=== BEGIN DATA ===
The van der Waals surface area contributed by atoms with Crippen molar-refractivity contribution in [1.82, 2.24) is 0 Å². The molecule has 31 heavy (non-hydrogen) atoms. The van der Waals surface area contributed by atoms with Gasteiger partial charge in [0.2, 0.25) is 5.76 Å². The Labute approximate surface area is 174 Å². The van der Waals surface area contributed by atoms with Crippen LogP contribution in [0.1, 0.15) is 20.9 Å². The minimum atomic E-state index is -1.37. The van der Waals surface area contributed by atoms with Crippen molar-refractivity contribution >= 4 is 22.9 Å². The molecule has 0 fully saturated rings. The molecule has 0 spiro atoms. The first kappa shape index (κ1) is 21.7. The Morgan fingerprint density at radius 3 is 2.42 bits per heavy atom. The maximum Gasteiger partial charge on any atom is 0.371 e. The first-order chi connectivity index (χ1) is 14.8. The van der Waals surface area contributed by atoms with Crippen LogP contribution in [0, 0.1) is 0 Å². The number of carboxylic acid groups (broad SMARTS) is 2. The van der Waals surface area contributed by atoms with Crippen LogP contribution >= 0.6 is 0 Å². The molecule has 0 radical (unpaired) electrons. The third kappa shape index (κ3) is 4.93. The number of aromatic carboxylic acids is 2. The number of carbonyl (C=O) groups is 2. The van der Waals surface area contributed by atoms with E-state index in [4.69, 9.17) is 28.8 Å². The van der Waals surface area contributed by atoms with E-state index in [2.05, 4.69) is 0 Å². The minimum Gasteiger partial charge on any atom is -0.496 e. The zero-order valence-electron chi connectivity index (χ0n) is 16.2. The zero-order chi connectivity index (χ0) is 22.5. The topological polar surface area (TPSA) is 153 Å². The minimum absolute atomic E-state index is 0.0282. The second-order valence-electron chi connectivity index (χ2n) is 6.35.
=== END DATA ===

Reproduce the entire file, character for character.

The van der Waals surface area contributed by atoms with Crippen molar-refractivity contribution in [1.82, 2.24) is 0 Å². The molecule has 31 heavy (non-hydrogen) atoms. The van der Waals surface area contributed by atoms with Gasteiger partial charge in [0.2, 0.25) is 5.76 Å². The Labute approximate surface area is 174 Å². The van der Waals surface area contributed by atoms with Crippen LogP contribution in [0.1, 0.15) is 20.9 Å². The minimum atomic E-state index is -1.37. The van der Waals surface area contributed by atoms with Crippen molar-refractivity contribution >= 4 is 22.9 Å². The molecule has 0 fully saturated rings. The molecule has 0 spiro atoms. The first kappa shape index (κ1) is 21.7. The Morgan fingerprint density at radius 3 is 2.42 bits per heavy atom. The maximum Gasteiger partial charge on any atom is 0.371 e. The first-order chi connectivity index (χ1) is 14.8. The van der Waals surface area contributed by atoms with Crippen LogP contribution in [0, 0.1) is 0 Å². The number of carboxylic acid groups (broad SMARTS) is 2. The van der Waals surface area contributed by atoms with Crippen LogP contribution >= 0.6 is 0 Å². The molecule has 0 radical (unpaired) electrons. The third kappa shape index (κ3) is 4.93. The number of aromatic carboxylic acids is 2. The number of carbonyl (C=O) groups is 2. The van der Waals surface area contributed by atoms with E-state index in [4.69, 9.17) is 28.8 Å². The van der Waals surface area contributed by atoms with E-state index in [2.05, 4.69) is 0 Å². The minimum Gasteiger partial charge on any atom is -0.496 e. The zero-order valence-electron chi connectivity index (χ0n) is 16.2. The zero-order chi connectivity index (χ0) is 22.5. The topological polar surface area (TPSA) is 153 Å². The minimum absolute atomic E-state index is 0.0282. The second-order valence-electron chi connectivity index (χ2n) is 6.35.